That said, we have the environment here where the president of the United States before and after the election raised serious questions about the U.S. intelligence community, both the FBI and the CIA, and alleged repeatedly that U.S. intelligence community under the leadership, guidance, direction, of former president of United States intercepted Trump Tower.

[20:25:11] Some of this context when I look at this, because as an intel professional, you look and say, this can't be true. This is Hollywood. This simply can't be true.

You step back and say, when's the environment within which somebody might have made this decision and one of the environmental issues I look at is the president saying, don't trust the American side, especially the intel guys. Maybe that leads somebody to say, let me set up a separate channel because I don't believe we're not being intercepted at the White House or Trump Towers or during our briefings with the CIA.

BLITZER: They're trying to protect whatever channels they're talking with the Russians if in fact the story is true from getting out to Obama administration officials.

MUDD: That's right.

BLITZER: That the Trump transition team clearly did not trust.

Let me bring back the former attorney general, Judge Mukasey.

Can you come up with any good reason why the top adviser to the president-elect, his son-in-law, would want or need a secure system of communicating with the Kremlin during the transition?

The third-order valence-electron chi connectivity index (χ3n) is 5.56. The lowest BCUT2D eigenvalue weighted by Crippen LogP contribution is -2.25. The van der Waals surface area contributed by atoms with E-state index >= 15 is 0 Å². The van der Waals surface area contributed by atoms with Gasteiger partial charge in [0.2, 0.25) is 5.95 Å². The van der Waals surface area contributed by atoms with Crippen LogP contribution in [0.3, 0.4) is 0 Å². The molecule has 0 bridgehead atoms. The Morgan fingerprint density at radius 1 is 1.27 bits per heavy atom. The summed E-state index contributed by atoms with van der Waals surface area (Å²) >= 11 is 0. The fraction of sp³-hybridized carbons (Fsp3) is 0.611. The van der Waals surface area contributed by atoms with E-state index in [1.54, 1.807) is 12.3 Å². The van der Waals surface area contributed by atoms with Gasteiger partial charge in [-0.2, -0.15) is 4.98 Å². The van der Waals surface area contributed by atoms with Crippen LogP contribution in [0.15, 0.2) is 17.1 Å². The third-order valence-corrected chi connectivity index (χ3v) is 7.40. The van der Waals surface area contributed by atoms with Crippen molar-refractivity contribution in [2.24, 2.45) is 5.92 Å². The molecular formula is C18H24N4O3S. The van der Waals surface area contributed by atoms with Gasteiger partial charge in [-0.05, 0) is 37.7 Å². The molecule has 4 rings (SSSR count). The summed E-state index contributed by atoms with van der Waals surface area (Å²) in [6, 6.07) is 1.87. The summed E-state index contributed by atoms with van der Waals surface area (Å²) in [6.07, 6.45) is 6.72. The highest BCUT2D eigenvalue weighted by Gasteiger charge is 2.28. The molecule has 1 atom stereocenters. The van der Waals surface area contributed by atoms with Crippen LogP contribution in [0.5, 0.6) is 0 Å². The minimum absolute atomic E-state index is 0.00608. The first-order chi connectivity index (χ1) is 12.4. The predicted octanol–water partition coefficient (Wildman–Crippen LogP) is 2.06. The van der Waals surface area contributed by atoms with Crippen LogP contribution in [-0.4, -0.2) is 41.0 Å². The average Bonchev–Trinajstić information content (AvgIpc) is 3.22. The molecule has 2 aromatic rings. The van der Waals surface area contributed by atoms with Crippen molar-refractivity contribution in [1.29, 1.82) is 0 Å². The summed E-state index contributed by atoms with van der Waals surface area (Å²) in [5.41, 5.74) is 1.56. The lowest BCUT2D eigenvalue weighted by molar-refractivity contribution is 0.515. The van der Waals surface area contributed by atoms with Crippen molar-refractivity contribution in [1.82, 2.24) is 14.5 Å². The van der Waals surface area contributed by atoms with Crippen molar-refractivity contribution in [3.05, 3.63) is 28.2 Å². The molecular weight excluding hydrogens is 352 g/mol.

MUKASEY: It is unfortunate you modify your question with any good reason. It's tough to come up with a good reason. I think that Phil Mudd is on to something and he was -- he used to brief me every morning, so I have an enormous amount of regard for him.

He -- when he points out the atmosphere at the time, and if as candidate Trump was saying at the time, they wanted to have closer ties with the Russians, whether that was wise or unwise, a lot of people thought it was unwise and I was one of them. But Phil was another one.

But whether -- that was what they wanted and they believed that they couldn't trust the intel community then it may very well be that somebody without a great deal of experience in government, remember that Jared Kushner is, what? In his 30s?

BLITZER: He's 36.

MUKASEY: OK, might have thought this was a good idea.

BLITZER: Well, don't forget, Michael Flynn was a former director of the Defense Intelligence Agency. He had an enormous amount of experience, three-star general, an enormous amount of experience in the intelligence community and national security. He was at that meeting in early December at Trump Tower, as well.